Scorch files that can be viewed on-line and saved as either a Sibelius files or as a midi file. If you
have further questions or suggestions of what would be helpful to other teachers or students then please e-mail me.
Guitar Pro - Tabulature software
Powertab - Guitar Tablature Software
Shareware Music Software
Working with Digital Audio, MP3's, CD's, etc
There are three main things you will want to do with your computer and digital audio:
"Ripping" - This term refers to the process of getting the music from a CD in to your computer.
"Editing" - Working with the audio file.
"Burning" - Making CDs that can be played on normal stereos.
I find it really useful to have all my audio CDs stored on my computer so that I can easily play students examples during
lessons, use them as accompaniments and make mixed CDs for my students. As well as speeding up access to whichever track
I want, I can also search the directories to find a particular song, and it saves wear and tear on the original disks.
Playing: Most computers will have some sort of software to play mp3 audio files. The most
common for Windows is Windows Media Player which comes as part of Office and other packages. There are lots of others
available and they all do basically the same thing! You can import a playlist of different mp3 files and play them by
clicking buttons that look just like the buttons on your stereo. You can also play a file by double-clicking on it in
the folder. I use Winamp because it will stay minimised when its playing so that I can continue clicking
on files in a folder without having to shift the player out of the way each time.
Ripping: Before you can play your files though you need to get them from the CD's onto the computer!
Keep in mind that for purchasing new song titles you may want to buy them online and download them as an mp3 rather than buying
the CD. Windows Media Player version 10 can now rip CDs and save them as an mp3 and this is nice and easy to use. Media
Player and others such as Audio Catalyst also use an on-line database that recognises the CD when you rip it and find the
correct title and artist for each track.
Recording: You will need a microphone to be able to record an instrumental performance. Your
computer microphone will probably not do a very good job as it is designed to pick up just the voice and filter out other
background sounds. You can either use a standard instrumental microphone or a pick-up designed for that instrument.
For example, I have a great little violin pick up made by Cherub with a clip that goes into the soundhole making it easy to
move from one violin to another. To record the sound you will need a sound recording programme. I use Cool Edit
for this but you may want to find a simpler less expensive programme on the net. Some versions of Windows come with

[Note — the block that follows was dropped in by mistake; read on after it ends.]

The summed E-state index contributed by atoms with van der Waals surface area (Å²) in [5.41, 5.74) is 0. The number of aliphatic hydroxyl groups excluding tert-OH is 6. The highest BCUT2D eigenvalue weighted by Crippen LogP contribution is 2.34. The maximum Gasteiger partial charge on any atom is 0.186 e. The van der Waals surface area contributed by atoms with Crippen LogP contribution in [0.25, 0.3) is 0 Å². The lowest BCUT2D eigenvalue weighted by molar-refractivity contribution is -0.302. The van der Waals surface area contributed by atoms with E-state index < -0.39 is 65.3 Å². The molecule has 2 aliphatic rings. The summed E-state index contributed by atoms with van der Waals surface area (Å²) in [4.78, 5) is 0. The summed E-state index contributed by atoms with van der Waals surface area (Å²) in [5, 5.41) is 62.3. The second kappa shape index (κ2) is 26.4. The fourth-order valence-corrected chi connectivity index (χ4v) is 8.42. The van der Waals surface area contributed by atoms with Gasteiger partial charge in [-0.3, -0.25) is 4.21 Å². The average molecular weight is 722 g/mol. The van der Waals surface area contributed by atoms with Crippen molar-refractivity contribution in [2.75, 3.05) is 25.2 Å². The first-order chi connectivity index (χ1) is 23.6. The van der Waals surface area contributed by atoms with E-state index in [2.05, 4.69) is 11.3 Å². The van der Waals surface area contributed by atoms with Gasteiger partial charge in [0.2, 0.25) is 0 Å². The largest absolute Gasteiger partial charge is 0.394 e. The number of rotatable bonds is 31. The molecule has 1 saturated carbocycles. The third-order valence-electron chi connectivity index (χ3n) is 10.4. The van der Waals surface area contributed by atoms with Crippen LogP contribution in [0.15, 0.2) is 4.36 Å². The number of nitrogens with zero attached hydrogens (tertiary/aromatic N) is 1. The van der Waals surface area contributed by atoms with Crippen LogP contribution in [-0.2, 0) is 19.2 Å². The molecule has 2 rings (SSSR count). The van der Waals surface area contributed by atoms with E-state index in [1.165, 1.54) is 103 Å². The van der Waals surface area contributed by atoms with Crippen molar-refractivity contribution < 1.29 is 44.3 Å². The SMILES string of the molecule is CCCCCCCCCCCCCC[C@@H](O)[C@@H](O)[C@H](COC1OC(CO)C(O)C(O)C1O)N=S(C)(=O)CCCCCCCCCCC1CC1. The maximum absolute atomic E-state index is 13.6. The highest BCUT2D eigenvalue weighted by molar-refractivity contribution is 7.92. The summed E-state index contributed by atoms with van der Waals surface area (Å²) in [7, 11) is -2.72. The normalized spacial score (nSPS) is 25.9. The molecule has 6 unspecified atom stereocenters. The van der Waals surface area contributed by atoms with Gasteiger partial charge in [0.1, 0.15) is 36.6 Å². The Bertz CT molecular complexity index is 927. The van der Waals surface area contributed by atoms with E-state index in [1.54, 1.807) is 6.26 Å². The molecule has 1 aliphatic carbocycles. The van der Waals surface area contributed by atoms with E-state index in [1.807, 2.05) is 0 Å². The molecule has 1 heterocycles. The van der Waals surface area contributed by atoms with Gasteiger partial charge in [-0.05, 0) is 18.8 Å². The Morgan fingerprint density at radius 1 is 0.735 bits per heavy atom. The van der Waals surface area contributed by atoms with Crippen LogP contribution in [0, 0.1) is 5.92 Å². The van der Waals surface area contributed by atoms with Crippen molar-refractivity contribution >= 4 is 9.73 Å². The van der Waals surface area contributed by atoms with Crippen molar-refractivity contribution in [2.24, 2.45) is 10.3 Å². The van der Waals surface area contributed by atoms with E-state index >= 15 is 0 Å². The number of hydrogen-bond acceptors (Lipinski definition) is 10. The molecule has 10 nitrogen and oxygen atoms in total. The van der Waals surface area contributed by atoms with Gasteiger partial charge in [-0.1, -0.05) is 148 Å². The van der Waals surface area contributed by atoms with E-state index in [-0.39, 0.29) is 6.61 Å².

an accessory called Sound Recorder that does the job just fine!
Editing: This can be a huge and vast topic. But for my part I usually have just little editing
jobs I want to do like - Cut a piece of talking off the front of a track, fade out at a certain point, cut an example from
a larger piece of music, filter out some background static from an old record, change the volume level of a track so that
its not quieter than all the rest of a mixed cd, etc. Cool edit is a proffesional sound editing suite that uses a graphic
representation of the sound waves and allows you to all these simple tasks plus heaps more complicated mixing techniques that
are out of my skills and needs.
Burning: So now you have all these wonderful mp3s on your computer of compositions and arrangements
made with notation software, backing tracks and accompaniments made on music notation software or recorded live with a sound
recorder, edited tracks and examples, recordings of your own or pupils performances, and you want to get them onto a CD to
play on a stereo. This process is often called Burning (as the CD writers laser burns the info onto the disk).
Obviously you need a CD writer on your computer to do this and it will usually come with software that makes the CD such as
Nero or EasyCD Creator. These are usually fairly easy to use, just follow the instructions step by step as they appear
on the screen, selecting the option to make an Audio Disk and making sure you Finalise the disk. Finalising a disk is
like finishing it off so that you can't add anything more again to it, unfinalised disks often don't play on some stereos.
Well, some of you will probably feel quite overwhelmed by the amount of info above and the rest of you who are more computer
literate than I am are probably laughing at the way I have put things. So if you have more questions, or want to add
some useful info or correct somethings I have said, feel free to e-mail me!
Connecting a Midi Keyboard to your Computer
Prodikeys is a dual typing & music keyboard in one. The music keys are touch sensitive and a standard size
so they feel right to play. This plugs into your standard keyboard ports (either USB or PS2) and is a quick easy way
to enter midi music into sound programmes and music notation software. Sure beats clicking notes in with a mouse
or trying back and forth between your computer and a midi keyboard next to it! These are also about a third of
the price of an entry level 5 octave Casio or Yamaha keyboard and have most of the same rhythms and other features.
A revolutionary tool. Follow the link below for more info: